He’s rejoined the Paris climate agreement, restored ties with the World Health Organization, halted funding for construction of the border wall between the U. S. and Mexico, and canceled the executive order mandating classicism the preferred architectural style for federal buildings.
Now constituents are asking First Lady Jill Biden to undo a change that her predecessor made, a change that pertains to the White House itself.
An online petition started by Tennessee resident Liz Tapanes asks that Jill Biden and Second Gentleman Douglas Emhoff restore the White House Rose Garden, created by Jacqueline Kennedy in the 1960s, to the condition it was in before it was redesigned under the direction of First Lady Melania Trump.
“In 2019, Melania Trump had the cherry trees, a gift from Japan, removed as well as the rest of the foliage and replaced it with a boring tribute to herself,” states the change.org petition, entitled Restore Jackie Kennedy’s Rose Garden.
“Jackie Kennedy’s legacy was ripped away from Americans who remembered all that the Kennedy’s meant to us. We want Jill Biden and Doug Emhoff to take this on and restore the Rose Garden to Jackie’s original design.”
Melania Trump unveiled the changes to the Rose Garden last summer, showing how plants and trees were removed and more grass and two limestone walkways were added. The Long Island, New York-based Perry Guillot, Inc. and Washington, D.C.-based Oehme, van Sweden & Associates | OvS handled the renovation.
Besides losing trees and plantings that had significance because of their donors and their ties to the Kennedy era, the garden is now decidedly blander and less colorful because more of the area is now simply a lawn.
Toward the end of the Trump administration, the redesigned garden was used as a setting for outdoor news conferences and ceremonies that couldn’t safely be held indoors under federal public health guidelines during the COVID-19 pandemic. Elimination of trees and plants meant better sightlines for TV cameras and more attention on the speakers rather than the setting.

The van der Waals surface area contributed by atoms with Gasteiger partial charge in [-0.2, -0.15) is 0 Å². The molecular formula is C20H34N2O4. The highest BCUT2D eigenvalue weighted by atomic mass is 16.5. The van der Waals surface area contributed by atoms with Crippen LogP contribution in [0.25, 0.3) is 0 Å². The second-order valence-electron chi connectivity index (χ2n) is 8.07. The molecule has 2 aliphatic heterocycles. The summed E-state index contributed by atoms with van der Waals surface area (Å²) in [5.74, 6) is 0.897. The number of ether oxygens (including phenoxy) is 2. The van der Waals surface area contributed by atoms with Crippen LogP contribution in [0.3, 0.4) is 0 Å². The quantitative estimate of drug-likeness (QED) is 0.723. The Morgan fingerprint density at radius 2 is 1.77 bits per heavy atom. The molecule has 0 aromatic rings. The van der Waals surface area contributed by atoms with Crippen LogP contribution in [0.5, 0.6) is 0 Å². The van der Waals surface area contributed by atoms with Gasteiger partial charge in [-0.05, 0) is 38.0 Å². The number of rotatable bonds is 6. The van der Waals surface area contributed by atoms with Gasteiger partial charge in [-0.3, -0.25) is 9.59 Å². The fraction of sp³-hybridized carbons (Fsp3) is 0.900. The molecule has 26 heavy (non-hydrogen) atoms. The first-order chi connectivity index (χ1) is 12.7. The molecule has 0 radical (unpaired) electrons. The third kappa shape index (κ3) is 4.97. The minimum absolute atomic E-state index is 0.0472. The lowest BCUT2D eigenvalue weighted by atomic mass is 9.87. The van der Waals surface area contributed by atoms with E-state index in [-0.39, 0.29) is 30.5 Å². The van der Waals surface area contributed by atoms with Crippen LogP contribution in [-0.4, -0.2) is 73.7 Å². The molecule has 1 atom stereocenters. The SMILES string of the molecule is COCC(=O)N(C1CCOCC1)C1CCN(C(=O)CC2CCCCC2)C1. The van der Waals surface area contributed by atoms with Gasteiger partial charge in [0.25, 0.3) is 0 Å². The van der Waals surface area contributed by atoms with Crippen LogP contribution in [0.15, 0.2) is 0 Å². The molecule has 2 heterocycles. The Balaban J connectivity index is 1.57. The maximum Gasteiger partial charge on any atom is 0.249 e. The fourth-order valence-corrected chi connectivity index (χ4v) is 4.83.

One gathering in the redesigned garden, on September 26, was later termed a “super-spreader event,” when President Donald Trump and many others tested positive for COVID-19 shortly after meeting there, many without wearing face masks.
Although the petition says cherry trees were removed, others have said that they were crabapple trees and were not destroyed but saved for replanting elsewhere on the White House grounds (which means they could be brought back to the garden.)
The loss of color and beauty is what has troubled many signers of the petition. “It’s a rose garden, not a grass garden,” said one signatory. “It doesn’t need to look like funeral home landscaping,” said another. “It looks so plain and sad now,” added a third.
To support the request for restoration, the petition goes into detail about why the Kennedys created the Rose Garden and how it came to be named after Jacqueline Kennedy.
“In 1961 President and Mrs. Kennedy had just returned from a state visit to France, followed by stops in England and Austria,” the petition states.
“The President had noted that the White House had no garden equal in quality or attractiveness to the gardens that he had seen and in which he had been entertained in Europe. There he had recognized the importance of gardens surrounding an official residence and their appeal to the sensibilities of all people.”
Jacqueline Kennedy’s successor as First Lady, Claudia “Lady Bird” Johnson, officially renamed the East Garden the “Jacqueline Kennedy Garden” during a ceremony on April 22, 1965, “to honor Jacqueline Kennedy’s contributions to the White House and its grounds,” the petition notes.
Jacqueline Kennedy worked with garden enthusiast and family friend Rachel “Bunny” Lambert Mellon and Perry Wheeler to redesign the East Garden, which was completed in 1962.
The Bidens have made no public statements in response to the Rose Garden petition. But support for the request is growing: Since the petition was launched for weeks ago, it has been signed by more than 56,000 people.